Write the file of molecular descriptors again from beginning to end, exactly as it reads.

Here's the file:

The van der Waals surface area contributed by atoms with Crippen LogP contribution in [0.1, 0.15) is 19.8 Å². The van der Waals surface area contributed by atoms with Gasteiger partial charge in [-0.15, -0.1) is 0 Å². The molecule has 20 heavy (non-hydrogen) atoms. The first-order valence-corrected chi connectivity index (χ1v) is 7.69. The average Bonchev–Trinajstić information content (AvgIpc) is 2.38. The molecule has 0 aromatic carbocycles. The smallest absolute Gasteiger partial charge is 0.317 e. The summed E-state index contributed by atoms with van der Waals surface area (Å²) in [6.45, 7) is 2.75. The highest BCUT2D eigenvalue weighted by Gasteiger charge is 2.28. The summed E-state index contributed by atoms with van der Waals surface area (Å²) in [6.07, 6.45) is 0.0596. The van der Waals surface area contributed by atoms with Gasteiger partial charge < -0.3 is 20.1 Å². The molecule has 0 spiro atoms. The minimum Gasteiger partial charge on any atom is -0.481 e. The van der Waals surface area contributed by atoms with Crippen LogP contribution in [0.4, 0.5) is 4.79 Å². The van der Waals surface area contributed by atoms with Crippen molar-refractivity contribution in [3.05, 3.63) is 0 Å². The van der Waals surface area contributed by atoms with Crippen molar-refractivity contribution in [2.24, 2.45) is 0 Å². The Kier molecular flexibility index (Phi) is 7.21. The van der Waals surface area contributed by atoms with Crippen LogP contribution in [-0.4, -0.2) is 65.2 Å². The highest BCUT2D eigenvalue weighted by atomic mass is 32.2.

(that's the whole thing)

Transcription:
The van der Waals surface area contributed by atoms with Crippen LogP contribution in [0.1, 0.15) is 19.8 Å². The van der Waals surface area contributed by atoms with Gasteiger partial charge in [-0.15, -0.1) is 0 Å². The molecule has 20 heavy (non-hydrogen) atoms. The first-order valence-corrected chi connectivity index (χ1v) is 7.69. The average Bonchev–Trinajstić information content (AvgIpc) is 2.38. The molecule has 0 aromatic carbocycles. The smallest absolute Gasteiger partial charge is 0.317 e. The summed E-state index contributed by atoms with van der Waals surface area (Å²) in [6.45, 7) is 2.75. The highest BCUT2D eigenvalue weighted by Gasteiger charge is 2.28. The summed E-state index contributed by atoms with van der Waals surface area (Å²) in [6.07, 6.45) is 0.0596. The van der Waals surface area contributed by atoms with Gasteiger partial charge < -0.3 is 20.1 Å². The molecule has 0 spiro atoms. The minimum Gasteiger partial charge on any atom is -0.481 e. The van der Waals surface area contributed by atoms with Crippen LogP contribution in [0.4, 0.5) is 4.79 Å². The van der Waals surface area contributed by atoms with Crippen molar-refractivity contribution in [3.05, 3.63) is 0 Å². The van der Waals surface area contributed by atoms with Crippen molar-refractivity contribution in [2.24, 2.45) is 0 Å². The Kier molecular flexibility index (Phi) is 7.21. The van der Waals surface area contributed by atoms with Crippen LogP contribution in [-0.4, -0.2) is 65.2 Å². The highest BCUT2D eigenvalue weighted by atomic mass is 32.2.